|View single post by pender|
|Posted: Fri Nov 11th, 2011 10:36 pm||
I think you are looking at it from a 21st century point of view sgtredleg. When Sherman went north in 1860, he did not know that the war would ultimately result in the 13th Amendment (in fact Sherman was rather bigoted by 21st century standards for all of his life). What he did know was that (in his opinion) Southern hotheads had broken up the Union which he saw as the last best hope for freedom on earth. Remember, the the spread of liberty in Europe had been violently suppressed by the revolutions in 1848. Sherman and other Union men (north and south) believed that if the South was allowed to go its way, it would doom the American experiment and this nation would prove that men could not govern themselves. Men on both sides really believed that they were fighting to preserve democracy. Was "hard war" needed? Well, try putting yourself into Sherman's shoes in 1864. The South remains unsubdued after the three bloodiest years in American history and shows little sign of being ready to give up. Their armies have been battered time and time again and always escape destruction. So, what supports the armies? War material and support from the homefront. If you can convince the homefront that the war is not worth continuing then the Southern armies will collapse. In the end Sherman was correct: the south crumbled from within because of the external pressure. By the way, what we consider "total war" was humane considering other wars that these men would have been familiar with: take the thirty years war, Napoleon in Spain or even the Indian wars on this continent. Hope that helps.
Mark, you have repeatedly used this quote about Democracy on this board." Southern hotheads had broken up the Union which he saw as the last best hope for freedom on earth." Also you wrote "Sherman and other Union men (north and south) believed that if the South was allowed to go its way, it would doom the American experiment and this nation would prove that men could not govern themselves. Men on both sides really believed that they were fighting to preserve democracy." I agree with what you wrote about Sherman, and I would also agree to an extent with these quotes. That they believed in their minds this was true.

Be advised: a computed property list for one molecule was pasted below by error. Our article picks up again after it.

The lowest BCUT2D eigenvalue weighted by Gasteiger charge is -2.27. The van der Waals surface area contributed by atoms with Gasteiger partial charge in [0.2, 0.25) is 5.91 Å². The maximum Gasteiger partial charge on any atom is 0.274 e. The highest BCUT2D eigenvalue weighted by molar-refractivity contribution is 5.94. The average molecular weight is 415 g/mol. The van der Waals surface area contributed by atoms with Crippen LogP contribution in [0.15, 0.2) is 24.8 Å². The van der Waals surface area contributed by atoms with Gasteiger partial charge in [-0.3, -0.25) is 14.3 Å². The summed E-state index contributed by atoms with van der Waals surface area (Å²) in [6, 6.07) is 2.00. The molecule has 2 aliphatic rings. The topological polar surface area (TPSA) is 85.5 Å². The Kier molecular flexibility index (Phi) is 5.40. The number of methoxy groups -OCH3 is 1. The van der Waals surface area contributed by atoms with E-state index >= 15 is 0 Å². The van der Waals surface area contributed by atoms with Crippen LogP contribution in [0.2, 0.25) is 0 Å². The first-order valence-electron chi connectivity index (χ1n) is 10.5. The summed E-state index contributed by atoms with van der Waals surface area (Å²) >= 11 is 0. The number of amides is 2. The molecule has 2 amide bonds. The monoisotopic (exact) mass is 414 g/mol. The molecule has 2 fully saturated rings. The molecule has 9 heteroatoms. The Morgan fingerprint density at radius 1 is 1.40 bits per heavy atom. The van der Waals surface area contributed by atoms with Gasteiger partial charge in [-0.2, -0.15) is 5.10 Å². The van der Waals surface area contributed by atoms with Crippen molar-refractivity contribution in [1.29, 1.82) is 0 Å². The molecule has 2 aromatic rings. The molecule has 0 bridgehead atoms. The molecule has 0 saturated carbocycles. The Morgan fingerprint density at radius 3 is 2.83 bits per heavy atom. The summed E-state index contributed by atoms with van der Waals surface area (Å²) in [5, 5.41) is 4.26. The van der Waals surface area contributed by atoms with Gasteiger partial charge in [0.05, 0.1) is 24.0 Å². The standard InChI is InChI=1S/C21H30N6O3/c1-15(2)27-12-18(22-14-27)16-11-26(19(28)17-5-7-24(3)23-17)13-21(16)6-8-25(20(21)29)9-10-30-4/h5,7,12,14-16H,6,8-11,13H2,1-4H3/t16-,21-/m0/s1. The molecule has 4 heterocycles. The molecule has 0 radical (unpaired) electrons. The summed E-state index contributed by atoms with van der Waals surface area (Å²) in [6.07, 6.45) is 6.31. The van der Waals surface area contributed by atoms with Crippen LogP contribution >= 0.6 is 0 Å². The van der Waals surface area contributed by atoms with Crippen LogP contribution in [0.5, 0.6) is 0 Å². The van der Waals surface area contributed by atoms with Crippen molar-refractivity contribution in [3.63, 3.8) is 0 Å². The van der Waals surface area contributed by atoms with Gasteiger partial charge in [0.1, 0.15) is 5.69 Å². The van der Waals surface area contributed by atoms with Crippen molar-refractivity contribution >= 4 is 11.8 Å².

The problem I have with it is this, Southern hotheads had broken up the union. Yes they were hotheads, but they no longer wanted to be part of a union they felt trampled on their rights. Wrong or right that is how they felt, how is that democracy to be forced in the union? They also did not want king Abe(southern thinking) ruling over them. The last best hope for freedom is hotheaded Southerners, that were traitor's that wanted slave's? I say this because it would have been a northerners view.
I can understand why they might believe the American experiment might fail, looking over one hundred and fifty years of American history. But in their time are they going to place that much emphasis on the Southern people and Southern land and resources? As far as resources, we know they did not have alot at the time, except agriculture.
"this nation would prove men could not govern themselves" As England could not govern Scotland or the Soviet Union thier satellite nation's. Are even Rome over it's Empire.
Mark as I said before I agree with you this may have been their thinking. I have wrote this not so much at you, as toward the northern view of the time you have quoted. Southerners have been accused of saying they were fighting for their freedom (Southern Democracy), and fighting for thier rights, while at the same time holding their black neighbors in bondage. Can this not also be said of the northern government, they speak of freedom, but deny it to their Southern neighbors. It may be hard to believe for some when speaking of the great American Experiment, but there were those in the Southern armies and in the Southland that gave their lives blood to not be apart of it. To them it was Despotism and Tyranny.
Tell me if I am wrong, but I perceive the above mentoined quotes as meaning, That without the South land and its people that made up the Confedarcy. That have been so ridiculed by some then and now. The north would have never been able to achieve the great American Experiment. In other words the road to greatness could only come from the South. Though Southerners wanted no part of it, they were essential to it.
The way I see it, if I am wrong plese explain how, Pender